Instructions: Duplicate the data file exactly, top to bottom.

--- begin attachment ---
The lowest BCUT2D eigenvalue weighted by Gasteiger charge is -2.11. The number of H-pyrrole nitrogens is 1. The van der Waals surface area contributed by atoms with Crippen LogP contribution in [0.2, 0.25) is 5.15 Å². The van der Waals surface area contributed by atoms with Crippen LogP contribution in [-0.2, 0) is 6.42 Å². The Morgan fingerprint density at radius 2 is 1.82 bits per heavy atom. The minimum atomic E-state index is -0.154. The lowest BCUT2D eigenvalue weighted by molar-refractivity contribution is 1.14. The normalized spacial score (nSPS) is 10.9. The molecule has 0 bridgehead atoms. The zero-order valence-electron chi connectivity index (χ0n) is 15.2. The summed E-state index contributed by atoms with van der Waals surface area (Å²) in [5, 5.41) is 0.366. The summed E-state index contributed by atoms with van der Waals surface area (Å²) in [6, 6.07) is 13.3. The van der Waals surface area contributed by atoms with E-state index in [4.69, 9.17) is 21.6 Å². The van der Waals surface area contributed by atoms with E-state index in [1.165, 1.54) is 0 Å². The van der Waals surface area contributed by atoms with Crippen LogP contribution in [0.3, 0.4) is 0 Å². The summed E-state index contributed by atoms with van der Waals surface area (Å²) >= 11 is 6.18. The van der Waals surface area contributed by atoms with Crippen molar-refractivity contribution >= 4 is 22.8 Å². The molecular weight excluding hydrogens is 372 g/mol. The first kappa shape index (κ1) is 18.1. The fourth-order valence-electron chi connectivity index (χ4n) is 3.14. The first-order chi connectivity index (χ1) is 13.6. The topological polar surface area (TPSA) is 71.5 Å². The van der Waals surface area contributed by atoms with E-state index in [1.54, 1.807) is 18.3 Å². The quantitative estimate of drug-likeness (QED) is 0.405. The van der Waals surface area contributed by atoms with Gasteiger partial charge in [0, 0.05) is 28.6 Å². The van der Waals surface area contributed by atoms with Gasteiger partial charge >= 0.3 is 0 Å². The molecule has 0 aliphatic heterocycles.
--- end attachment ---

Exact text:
The lowest BCUT2D eigenvalue weighted by Gasteiger charge is -2.11. The number of H-pyrrole nitrogens is 1. The van der Waals surface area contributed by atoms with Crippen LogP contribution in [0.2, 0.25) is 5.15 Å². The van der Waals surface area contributed by atoms with Crippen LogP contribution in [-0.2, 0) is 6.42 Å². The Morgan fingerprint density at radius 2 is 1.82 bits per heavy atom. The minimum atomic E-state index is -0.154. The lowest BCUT2D eigenvalue weighted by molar-refractivity contribution is 1.14. The normalized spacial score (nSPS) is 10.9. The molecule has 0 bridgehead atoms. The zero-order valence-electron chi connectivity index (χ0n) is 15.2. The summed E-state index contributed by atoms with van der Waals surface area (Å²) in [5, 5.41) is 0.366. The summed E-state index contributed by atoms with van der Waals surface area (Å²) in [6, 6.07) is 13.3. The van der Waals surface area contributed by atoms with E-state index in [4.69, 9.17) is 21.6 Å². The van der Waals surface area contributed by atoms with E-state index in [1.165, 1.54) is 0 Å². The van der Waals surface area contributed by atoms with Crippen LogP contribution in [0.3, 0.4) is 0 Å². The summed E-state index contributed by atoms with van der Waals surface area (Å²) >= 11 is 6.18. The van der Waals surface area contributed by atoms with Crippen molar-refractivity contribution >= 4 is 22.8 Å². The molecular weight excluding hydrogens is 372 g/mol. The first kappa shape index (κ1) is 18.1. The fourth-order valence-electron chi connectivity index (χ4n) is 3.14. The first-order chi connectivity index (χ1) is 13.6. The topological polar surface area (TPSA) is 71.5 Å². The van der Waals surface area contributed by atoms with E-state index in [1.54, 1.807) is 18.3 Å². The quantitative estimate of drug-likeness (QED) is 0.405. The van der Waals surface area contributed by atoms with Gasteiger partial charge in [0, 0.05) is 28.6 Å². The van der Waals surface area contributed by atoms with Gasteiger partial charge >= 0.3 is 0 Å². The molecule has 0 aliphatic heterocycles.